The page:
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L O V E L A N D • C O L O R A D O Friday 50 cents October 8, 2010 © MV VS. TV TAKE A SHOT See your own photos in the NEWS BY:YOU, B6 newspaper SPORTS, C1 Alleged vandal appears in court Toxic sludge reaches Danube Lovelanders decry attack on artist’s controversial work By Tom Hacker Reporter-Herald Staff Writer For the first time in six days, picket signs were not visible outside the Loveland Museum/Gallery on Thursday. When the museum opened at 10 a.m., a lone figure stood on the corner, a man who had been present with a sign for the Kathleen Fold- duration of the protest. en, 56, of “He’s there Kalispell, Mont., appeared in court for just one purpose,” Thursday via video and left the said Mayor Cecil GutierLarimer County Detention Center rez, who was in the museafter posting a $350 cash bond. um lobby She was arrested Thursday morning. after allegedly ripping up a con- “He’s there troversial piece of to tell anyart Wednesday at one who arthe Loveland Mu- rives to protest to go seum/Gallery. home.” The day after a Montana woman was arrested on suspicion of using a crowbar to attack a controversial museum exhibit, she appeared in court via video and left the Larimer County Detention Center after posting a $350 cash bond. Kathleen Folden, a 56year-old truck diver from Kalispell, Mont., told police she drove from Montana and bought a crowbar in Reporter-Herald photos/JENNY SPARKS Connie Haddock and Jeremy Bauer, mother and brother of fallen soldier Staff Sgt. Justin Bauer, pose for a snapshot Thursday in front of a sign designating the section of Colorado 56 between Interstate 25 and U.S. 287 in Berthoud the Staff Sergeant Justin Bauer Memorial Highway. Chloe McKinley takes the picture. Fallen soldier’s name graces Highway home Section of Colorado 56 pays homage to Staff Sgt. Justin Bauer, killed in Iraq How to Help A portion of Colorado 56 in Berthoud has been renamed in honor of Army Staff Sgt. Justin Bauer, who was killed while serving in Iraq. Organizers are now raising money to purchase signs and a plaque for the route. Donations can be made at any Home State Bank to the “Staff Sgt. Justin Bauer Memorial Highway Designation Fund.” The Home State Bank branch in Berthoud is at 310 Mountain Ave. In Loveland, branches are at 935 N. Cleveland Ave.; 300 E. 29th St.; 2695 W. Eisenhower Blvd.; and 1355 E. Eisenhower Blvd. By Sarah Bultema Reporter-Herald Staff Writer F or Berthoud’s Justin Bauer, Colorado 56 was the way home. It’s a road he traveled for years — riding the bus to school, cruising with his brothers and answering calls with the fire department, where he volunteered. In 2009, after Bauer was killed while serving with the Army in Iraq, the highway carried the procession to his final resting place in the town’s cemetery. Now the road the Berthoud native traveled so often will forever honor him. Connie Haddock, center, mother of Bauer, her friend Vicki Felton, left, and Bauer’s grandmother, Gloria Bauer, listen during the dedication ceremony. On Thursday morning, the section of Colorado 56 between Interstate 25 and U.S. 287 was named for him in a dedication ceremony. “The main street in Berthoud is now the Staff Sergeant Justin Bauer Memorial Highway,” said his mother, Connie Haddock, admiring See Bauer, Page A2 KOLONTAR, Hungary — Red sludge flowed into the Danube River on Thursday, threatening a half-dozen nations along one of Europe’s key waterways. Monitors took samples every few hours to measure damage from the toxic spill, and emergency officials declared one Hungarian tributary dead. As cleanup crews gathered deer carcasses and other wildlife from the villages in southwestern Hungary flooded by the industrial waste, environmental groups warned of long-term damage to the farming region’s topsoil. The ankle-deep muck coating the most seriously hit areas flowed after the collapse of a waste-storage reservoir at a nearby aluminum plant Monday. Hungary’s environment minister, Zoltan Illes, said the henna-colored sludge covering a 16-square-mile swath of countryside does have “a high content of heavy metals,” some of which can cause cancer. He warned of possible environmental hazards, particularly if it were to enter the groundwater system. — The Associated Press More World news on D5 Markey passes on debate, wants all parties invited DENVER — A Democratic congresswoman who has declined most debates was absent Thursday when her Republican challenger taped a solo appearance on Colorado Public Television. Republican Cory Gardner criticized Rep. Betsy Markey for refusing debates that don’t include two minor-party candidates. Several news agencies have refused to allow the small-party candidates to join. So Gardner sat next to an empty chair Thursday and answered questions for a half hour about tax policy, health care and the war in Afghanistan. He said he wanted to challenge Markey for voting in favor of the health care overhaul, a climate-change bill that would have limited carbon emissions and last year’s stimulus package. A spokesman for Markey, Ben Marter, said the congresswoman “looks forward to debating the issues in a forum at which all candidates are welcome.” Markey and Gardner, along with the minor-party candidates, do have one debate scheduled in Loveland next week. — The Associated Press More Region news on B5 Today’s weather forecast See Vandalism, Page A2 Scattered t’storms 2010 HOUSE DISTRICT 49 CANDIDATES Nikkel sets her sights on fees, tax exemptions By Jeff Stahla Reporter-Herald City Editor Since being appointed to represent House District 49 in early 2009, Rep. B.J. Nikkel believes she has “done some good things for Northern Colorado.” She cites the passage of nine of her bills, including a governmental transparency measure in the 2009 session, as successes during her tenure. “I’ve actually walked the walk,” she said. She said that if she’s elected, she will work toward the repeal of what she and her Republican colleagues are calling “the dirty dozen,” fees or tax exemptions that were altered in the 2010 session. What are you telling people about amendments 60 and 61 Homer in sixth lifts Lions past Eagles B.J. Nikkel Age: 53. Party affiliation: Republican. Profession: Legislator. Education: Some college. Experience: Served on various Republican committees and on the staff of Rep. Marilyn Musgrave before being appointed in 2009. Was senior development director for the National Guard Association of Colorado at the time. Family: Husband Phil; two sons, Jonathan and Christopher. Years in Loveland area: 27. Website: and Proposition 101? “I will be voting no,” Nikkel said. She said that while she was a supporter of the Taxpayer’s Bill of Rights and was an opponent of Referendum C, which was a See Nikkel, Page A2 Stockley’s aim: Level economic playing field By Jeff Stahla Reporter-Herald City Editor As a business owner, Berthoud’s Karen Stockley has been on the front lines of the current economic crisis. She owns an antique store and said she has heard the stories from people who are selling their heirlooms so they will have money for food and utilities. If elected to the Legislature in House District 49, she vows to ensure a level playing field in the state. “The big corporations get the tax breaks,” she said. “The smaller ones pay the bills.” What are you telling people about amendments 60 and 61 and Proposition 101? “I absolutely will not support High: 70 Low: 40 Full forecast on C6 Karen Stockley Age: 48. Party affiliation: Democrat. Profession: Owns antique store. Education: Western State College, Platte Business College. Experience: Three years on the Thompson School District Board of Education; served on the Berthoud Planning and Zoning Board. Family: Husband Jay; five children. Years in House District 49: 12. Website: those amendments,” Stockley said. She said the three are so far to the extreme that it will affect the state’s ability to be run effectively. Stockley, who has served on the legislative committee on the Thompson School District Board of Education, said that if See Stockley, Page A2 JUST WEIRD Florida student’s message in a bottle found in Ireland MELBOURNE, Fla. — A message in a bottle sent by a Florida high school student as part of his marine science class has come ashore in Ireland. Corey Swearingen put the bottle into the Atlantic Ocean in April 2009, and it followed the current all the way to a small fishing village in Ireland. A 17year-old boy and his father found the bottle during a family vacation. Swearingen’s former teacher, Ethan Hall, says the bottle’s trip probably lasted 16 months. In Ireland, the boy and his father responded to the letter, which urged the reader to write with details of the bottle’s location. Swearingen said he didn’t expect the bottle to be found. He’s now studying at Florida Atlantic University. — The Associated Press More Features on B1 Volume No. 282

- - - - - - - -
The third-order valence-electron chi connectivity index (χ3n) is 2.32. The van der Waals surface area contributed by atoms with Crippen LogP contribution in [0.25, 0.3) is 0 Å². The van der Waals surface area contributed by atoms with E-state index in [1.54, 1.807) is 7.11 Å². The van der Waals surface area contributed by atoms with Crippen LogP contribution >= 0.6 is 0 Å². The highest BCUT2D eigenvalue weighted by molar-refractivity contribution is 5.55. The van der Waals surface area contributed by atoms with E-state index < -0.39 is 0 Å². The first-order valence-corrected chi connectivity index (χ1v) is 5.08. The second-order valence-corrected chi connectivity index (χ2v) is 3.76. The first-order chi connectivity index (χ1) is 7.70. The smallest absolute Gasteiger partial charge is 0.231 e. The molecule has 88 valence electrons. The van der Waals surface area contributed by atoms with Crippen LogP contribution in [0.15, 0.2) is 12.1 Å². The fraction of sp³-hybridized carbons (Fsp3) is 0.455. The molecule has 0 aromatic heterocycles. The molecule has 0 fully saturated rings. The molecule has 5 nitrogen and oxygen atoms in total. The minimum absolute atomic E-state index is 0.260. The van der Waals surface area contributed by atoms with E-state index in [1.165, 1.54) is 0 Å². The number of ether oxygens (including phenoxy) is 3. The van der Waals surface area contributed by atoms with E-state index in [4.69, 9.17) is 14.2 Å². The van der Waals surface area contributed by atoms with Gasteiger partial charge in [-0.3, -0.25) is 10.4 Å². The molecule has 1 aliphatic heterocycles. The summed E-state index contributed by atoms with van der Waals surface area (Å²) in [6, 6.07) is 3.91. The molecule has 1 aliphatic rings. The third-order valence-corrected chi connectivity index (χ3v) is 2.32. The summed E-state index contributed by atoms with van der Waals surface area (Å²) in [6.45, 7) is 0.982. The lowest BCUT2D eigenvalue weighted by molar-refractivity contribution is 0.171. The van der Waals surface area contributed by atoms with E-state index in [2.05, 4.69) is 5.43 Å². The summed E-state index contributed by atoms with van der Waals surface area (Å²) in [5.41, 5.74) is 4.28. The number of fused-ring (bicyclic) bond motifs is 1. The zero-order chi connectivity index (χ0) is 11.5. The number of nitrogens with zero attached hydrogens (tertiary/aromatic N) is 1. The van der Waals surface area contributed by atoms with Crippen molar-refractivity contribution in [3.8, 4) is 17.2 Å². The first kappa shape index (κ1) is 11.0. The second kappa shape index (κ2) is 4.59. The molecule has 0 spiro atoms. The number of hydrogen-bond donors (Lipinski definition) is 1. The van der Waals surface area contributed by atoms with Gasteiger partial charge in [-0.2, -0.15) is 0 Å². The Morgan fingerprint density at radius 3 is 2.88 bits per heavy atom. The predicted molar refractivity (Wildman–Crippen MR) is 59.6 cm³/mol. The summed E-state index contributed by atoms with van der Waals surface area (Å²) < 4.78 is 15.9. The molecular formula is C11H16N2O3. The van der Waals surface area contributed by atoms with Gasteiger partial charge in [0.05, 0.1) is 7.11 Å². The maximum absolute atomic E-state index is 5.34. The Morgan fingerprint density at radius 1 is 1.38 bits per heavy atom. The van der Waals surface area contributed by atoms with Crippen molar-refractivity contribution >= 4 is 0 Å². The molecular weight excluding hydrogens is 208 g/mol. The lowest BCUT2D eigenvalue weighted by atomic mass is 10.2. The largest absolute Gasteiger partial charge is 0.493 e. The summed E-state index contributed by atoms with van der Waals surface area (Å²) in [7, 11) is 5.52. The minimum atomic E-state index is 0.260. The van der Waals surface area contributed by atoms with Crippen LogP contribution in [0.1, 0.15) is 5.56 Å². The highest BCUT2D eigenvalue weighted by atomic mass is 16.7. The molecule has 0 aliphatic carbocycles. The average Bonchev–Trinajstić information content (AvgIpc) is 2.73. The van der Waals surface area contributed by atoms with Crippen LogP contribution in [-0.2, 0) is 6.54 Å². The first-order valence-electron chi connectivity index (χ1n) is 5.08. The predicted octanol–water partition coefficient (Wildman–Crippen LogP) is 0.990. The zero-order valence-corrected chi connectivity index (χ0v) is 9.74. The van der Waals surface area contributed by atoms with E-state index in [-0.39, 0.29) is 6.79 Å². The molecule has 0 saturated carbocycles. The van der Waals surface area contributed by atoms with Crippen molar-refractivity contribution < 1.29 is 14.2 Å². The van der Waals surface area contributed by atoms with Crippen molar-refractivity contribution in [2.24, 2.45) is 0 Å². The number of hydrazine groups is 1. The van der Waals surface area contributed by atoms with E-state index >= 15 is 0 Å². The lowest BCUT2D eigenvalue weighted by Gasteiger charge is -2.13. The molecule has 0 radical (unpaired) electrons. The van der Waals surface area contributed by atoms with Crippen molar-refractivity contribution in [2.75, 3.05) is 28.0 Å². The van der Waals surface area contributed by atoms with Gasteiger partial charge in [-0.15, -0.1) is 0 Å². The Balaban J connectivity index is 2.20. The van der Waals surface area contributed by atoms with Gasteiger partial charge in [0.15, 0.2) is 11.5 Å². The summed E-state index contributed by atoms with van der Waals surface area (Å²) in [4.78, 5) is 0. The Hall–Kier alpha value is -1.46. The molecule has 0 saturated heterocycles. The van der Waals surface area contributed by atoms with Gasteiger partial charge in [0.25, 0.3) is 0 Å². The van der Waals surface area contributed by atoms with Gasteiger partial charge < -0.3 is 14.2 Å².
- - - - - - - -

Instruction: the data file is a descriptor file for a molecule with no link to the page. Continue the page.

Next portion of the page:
Reporter-Herald, October 8, 2010